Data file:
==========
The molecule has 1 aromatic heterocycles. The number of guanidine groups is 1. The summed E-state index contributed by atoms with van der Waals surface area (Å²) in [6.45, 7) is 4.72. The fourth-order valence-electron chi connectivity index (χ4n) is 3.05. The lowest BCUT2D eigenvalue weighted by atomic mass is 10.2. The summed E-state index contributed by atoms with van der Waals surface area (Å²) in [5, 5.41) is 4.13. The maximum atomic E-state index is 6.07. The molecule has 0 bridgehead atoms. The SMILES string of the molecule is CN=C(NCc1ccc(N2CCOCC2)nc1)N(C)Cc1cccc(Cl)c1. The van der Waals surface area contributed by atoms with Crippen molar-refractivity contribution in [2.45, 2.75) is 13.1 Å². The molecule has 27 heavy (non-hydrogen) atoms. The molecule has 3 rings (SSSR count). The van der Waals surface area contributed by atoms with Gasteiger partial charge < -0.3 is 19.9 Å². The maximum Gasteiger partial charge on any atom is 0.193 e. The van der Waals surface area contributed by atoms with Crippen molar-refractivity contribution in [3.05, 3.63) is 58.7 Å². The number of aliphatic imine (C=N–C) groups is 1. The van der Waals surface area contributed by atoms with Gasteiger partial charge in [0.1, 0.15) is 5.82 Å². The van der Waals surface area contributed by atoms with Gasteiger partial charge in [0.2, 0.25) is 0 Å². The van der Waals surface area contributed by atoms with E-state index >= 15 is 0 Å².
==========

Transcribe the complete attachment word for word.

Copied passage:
The molecule has 1 aromatic heterocycles. The number of guanidine groups is 1. The summed E-state index contributed by atoms with van der Waals surface area (Å²) in [6.45, 7) is 4.72. The fourth-order valence-electron chi connectivity index (χ4n) is 3.05. The lowest BCUT2D eigenvalue weighted by atomic mass is 10.2. The summed E-state index contributed by atoms with van der Waals surface area (Å²) in [5, 5.41) is 4.13. The maximum atomic E-state index is 6.07. The molecule has 0 bridgehead atoms. The SMILES string of the molecule is CN=C(NCc1ccc(N2CCOCC2)nc1)N(C)Cc1cccc(Cl)c1. The van der Waals surface area contributed by atoms with Crippen molar-refractivity contribution in [2.45, 2.75) is 13.1 Å². The molecule has 27 heavy (non-hydrogen) atoms. The molecule has 3 rings (SSSR count). The van der Waals surface area contributed by atoms with Gasteiger partial charge < -0.3 is 19.9 Å². The maximum Gasteiger partial charge on any atom is 0.193 e. The van der Waals surface area contributed by atoms with Crippen molar-refractivity contribution in [3.05, 3.63) is 58.7 Å². The number of aliphatic imine (C=N–C) groups is 1. The van der Waals surface area contributed by atoms with Gasteiger partial charge in [0.1, 0.15) is 5.82 Å². The van der Waals surface area contributed by atoms with Gasteiger partial charge in [0.2, 0.25) is 0 Å². The van der Waals surface area contributed by atoms with E-state index >= 15 is 0 Å².